Bonorong Wildlife Sanctuary
We had booked a "Feeding Frenzy" tour, which would offer opportunities for close encounters and personal tutoring about the native animals sheltered at Bonorong.  Greg Irons' father-in-law, Bob, happened to be our guide.  Extremely knowledgeable and an obvious animal lover himself, Bob was also equipped with a natural teaching ability that made him ideally suited to this task.  He explained to us that Bonorong has expanded its rescue mission to all of Tasmania by organizing a network of volunteers to help save the few survivors of the more than 300,000 animals hit by cars in Tasmania each year.  Often the survivors are babies hidden in the pouch of a mother animal who was killed.

A survivor
This wombat, Max, was one of those orphans when he came to Bonorong.  Though he looks like a cute little mammal in this photo, he already weighs more than 45 pounds and will reach 90 pounds or more in adulthood.  Wombats adapt well to human care as infants, but when they reach adolescence, they begin to 'turn' back to their natural instincts, making them excellent candidates for rehab and release.

Just a visitor
Bonorong has three koalas in residence, two dating back to the time when the facility was operated as a zoo.  Not native to Tasmania, koalas do not fit in the current mission of the sanctuary, so they will not be replaced when these have lived out their lives.  That day will come a bit later than once thought.  Several years ago, a storm blew down a tree at Bonorong, compromising the partition between the habitat of the last male and the last female koala.  A few weeks later, the sanctuary had three koalas. Koalas sleep more than 20 hours a day, and we woke this little guy to say hello to him.  He was back asleep in the blink of an eye.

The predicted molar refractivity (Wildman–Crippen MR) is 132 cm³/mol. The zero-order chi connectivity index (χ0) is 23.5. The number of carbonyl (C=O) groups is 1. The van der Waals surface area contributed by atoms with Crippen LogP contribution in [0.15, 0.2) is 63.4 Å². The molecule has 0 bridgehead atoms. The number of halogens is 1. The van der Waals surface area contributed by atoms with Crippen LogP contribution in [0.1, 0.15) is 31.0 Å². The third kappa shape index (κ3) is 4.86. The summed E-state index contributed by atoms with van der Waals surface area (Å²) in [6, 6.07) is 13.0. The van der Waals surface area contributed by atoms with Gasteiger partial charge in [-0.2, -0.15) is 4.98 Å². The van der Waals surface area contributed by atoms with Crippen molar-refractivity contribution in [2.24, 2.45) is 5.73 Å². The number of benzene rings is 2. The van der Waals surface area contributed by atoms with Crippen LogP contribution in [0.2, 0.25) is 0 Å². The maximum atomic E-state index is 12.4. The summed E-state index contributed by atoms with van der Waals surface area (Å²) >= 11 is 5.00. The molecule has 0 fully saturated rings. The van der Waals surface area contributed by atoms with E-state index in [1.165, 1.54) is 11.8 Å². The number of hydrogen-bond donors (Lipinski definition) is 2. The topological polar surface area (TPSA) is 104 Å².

Forester Kangaroos
With Bob, we entered the large field which the sanctuary's 70+ Forester kangaroos call home.  The Forester is the largest marsupial in Tasmania and second largest in the world.  Adult males can reach more than 130 pounds and, on their tiptoes, more than six feet tall.  This mob is left over from Bonorong's zoo days and not candidates for successful release into the wild, though they do nurture injured and orphaned 'roos who are introduced into their midst and later released.

Baby on board